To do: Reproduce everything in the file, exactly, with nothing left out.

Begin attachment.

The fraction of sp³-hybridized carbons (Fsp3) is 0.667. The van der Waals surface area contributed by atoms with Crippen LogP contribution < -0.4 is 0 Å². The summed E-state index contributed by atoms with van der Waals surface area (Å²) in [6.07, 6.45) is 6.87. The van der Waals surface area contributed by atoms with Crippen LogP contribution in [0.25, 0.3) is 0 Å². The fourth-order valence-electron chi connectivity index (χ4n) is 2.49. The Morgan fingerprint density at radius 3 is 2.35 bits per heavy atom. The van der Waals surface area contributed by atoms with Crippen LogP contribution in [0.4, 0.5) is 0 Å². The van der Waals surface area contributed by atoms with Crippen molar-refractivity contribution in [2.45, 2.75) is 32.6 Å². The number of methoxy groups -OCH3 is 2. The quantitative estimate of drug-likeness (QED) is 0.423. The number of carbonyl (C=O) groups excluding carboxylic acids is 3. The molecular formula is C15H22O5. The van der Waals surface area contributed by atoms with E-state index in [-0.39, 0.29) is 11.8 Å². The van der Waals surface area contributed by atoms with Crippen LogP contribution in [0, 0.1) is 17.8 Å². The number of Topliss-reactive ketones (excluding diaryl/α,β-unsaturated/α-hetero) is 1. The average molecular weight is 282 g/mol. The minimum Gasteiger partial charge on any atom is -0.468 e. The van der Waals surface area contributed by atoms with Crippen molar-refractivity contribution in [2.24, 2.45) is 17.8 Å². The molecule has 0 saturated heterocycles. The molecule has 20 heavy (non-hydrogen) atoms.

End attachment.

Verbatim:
The fraction of sp³-hybridized carbons (Fsp3) is 0.667. The van der Waals surface area contributed by atoms with Crippen LogP contribution < -0.4 is 0 Å². The summed E-state index contributed by atoms with van der Waals surface area (Å²) in [6.07, 6.45) is 6.87. The van der Waals surface area contributed by atoms with Crippen LogP contribution in [0.25, 0.3) is 0 Å². The fourth-order valence-electron chi connectivity index (χ4n) is 2.49. The Morgan fingerprint density at radius 3 is 2.35 bits per heavy atom. The van der Waals surface area contributed by atoms with Crippen LogP contribution in [0.4, 0.5) is 0 Å². The van der Waals surface area contributed by atoms with Crippen molar-refractivity contribution in [2.45, 2.75) is 32.6 Å². The number of methoxy groups -OCH3 is 2. The quantitative estimate of drug-likeness (QED) is 0.423. The number of carbonyl (C=O) groups excluding carboxylic acids is 3. The molecular formula is C15H22O5. The van der Waals surface area contributed by atoms with E-state index in [-0.39, 0.29) is 11.8 Å². The van der Waals surface area contributed by atoms with Crippen LogP contribution in [0, 0.1) is 17.8 Å². The number of Topliss-reactive ketones (excluding diaryl/α,β-unsaturated/α-hetero) is 1. The average molecular weight is 282 g/mol. The minimum Gasteiger partial charge on any atom is -0.468 e. The van der Waals surface area contributed by atoms with Crippen molar-refractivity contribution in [2.24, 2.45) is 17.8 Å². The molecule has 0 saturated heterocycles. The molecule has 20 heavy (non-hydrogen) atoms.